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Diabetes event has healthy turnout

Scott Csernyik

5/14/2003 12:00:00 AM

Kalamazoo resident Robert Kennedy was quick to ask for his favorite colored Band-Aid after having his blood sugar level tested at the Diabetes Expo on April 8.

"Any green ones?" he asked. "I'm a Spartan."

"No. How about pink?" replied Community Health Representative Laura Therault. "Or what about blue?"

"I wouldn't let you put the blue one on me," replied the Michigan State University booster.

Kennedy was one of dozens of individuals who took advantage of the many free health screenings at the event, which took place at the Soaring Eagle Resort.

"While we were here, my wife and I thought we'd have this done," he explained.

The Kennedys weren't the only Soaring Eagle patrons who thought the expo was an excellent opportunity to gather information on the controllable disease.

Diabetic Floyd Layman of Ney, Ohio was staying at the casino and said he "thought it would be a good idea to get updated on any new information or equipment."

"I might as well get checked while I'm here," he stated.

Mt. Pleasant residents John and Helen Wezensky said this was the first time they had attended the Diabetes Expo.

"We are looking forward to the presentation," she said. "There is a lot of good information on diabetes and the prevention of the disease."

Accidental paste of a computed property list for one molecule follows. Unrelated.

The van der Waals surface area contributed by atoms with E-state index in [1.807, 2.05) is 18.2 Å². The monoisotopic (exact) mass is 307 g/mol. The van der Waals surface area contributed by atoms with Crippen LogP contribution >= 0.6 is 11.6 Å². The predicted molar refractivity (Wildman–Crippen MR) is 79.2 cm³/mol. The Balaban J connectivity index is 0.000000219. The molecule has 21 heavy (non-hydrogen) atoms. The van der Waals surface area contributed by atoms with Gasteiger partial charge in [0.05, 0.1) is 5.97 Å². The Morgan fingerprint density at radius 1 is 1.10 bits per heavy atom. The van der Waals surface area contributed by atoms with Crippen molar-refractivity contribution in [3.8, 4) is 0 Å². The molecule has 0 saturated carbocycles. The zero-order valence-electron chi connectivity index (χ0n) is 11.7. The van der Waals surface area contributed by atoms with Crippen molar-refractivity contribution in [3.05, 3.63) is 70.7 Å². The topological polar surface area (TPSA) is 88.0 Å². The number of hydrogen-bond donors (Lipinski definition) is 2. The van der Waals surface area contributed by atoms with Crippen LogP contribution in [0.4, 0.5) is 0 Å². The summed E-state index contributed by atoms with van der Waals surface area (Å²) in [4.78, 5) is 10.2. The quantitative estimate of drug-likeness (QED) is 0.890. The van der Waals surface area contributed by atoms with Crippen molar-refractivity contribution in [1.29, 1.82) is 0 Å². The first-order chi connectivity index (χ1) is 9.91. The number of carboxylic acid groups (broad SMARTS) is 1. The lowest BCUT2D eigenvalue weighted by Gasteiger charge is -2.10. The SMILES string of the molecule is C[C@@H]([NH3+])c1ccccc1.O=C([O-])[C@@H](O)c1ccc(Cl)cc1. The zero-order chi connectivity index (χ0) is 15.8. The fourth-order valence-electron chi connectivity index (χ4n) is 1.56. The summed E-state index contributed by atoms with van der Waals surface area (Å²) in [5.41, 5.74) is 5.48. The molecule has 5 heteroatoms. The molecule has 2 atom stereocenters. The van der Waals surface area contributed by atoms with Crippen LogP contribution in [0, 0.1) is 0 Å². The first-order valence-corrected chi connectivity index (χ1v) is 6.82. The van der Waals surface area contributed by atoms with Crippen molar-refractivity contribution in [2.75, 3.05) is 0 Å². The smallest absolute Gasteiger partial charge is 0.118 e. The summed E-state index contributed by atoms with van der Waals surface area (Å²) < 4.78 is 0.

Diabetes prevention efforts need to start years before being diagnosed. Simple lifestyle changes, including healthy eating and regular exercise can help. Since diabetics have a higher risk for heart attacks, strokes, kidney failure and blindness, the more carefully they manage their disease, the more likely they are to reduce their risk for other serious health problems.

"We intended to motivate people with diabetes to take control of their health by keeping all of their medical appointments and to make sure their health care providers have the needed exams and tests done yearly," stated Certified Diabetes Educator Tammy House of the Nimkee Memorial Wellness Center. "Diabetes is a self-managed chronic disease. There is no cure, but it is controllable. The more you know about the disease, the better a diabetic can control it and live a normal life."

The disease affects an estimated 491,000 adults in Michigan and was the sixth leading cause of death in the state two years ago. Estimated medical care costs associated with diabetes has been pegged at almost $3 billion yearly with an additional $3.5 billion in lost productivity due to premature death, disability and illness.

Besides blood glucose and cholesterol screenings, the event also featured free dilated eye exams. Complete foot exams were also part of the preventive posture taken at the expo. About one in five diabetics seek medical attention for ordinary foot problems that can eventually lead to serious complications. Routine foot care can prevent most related difficulties, according to House.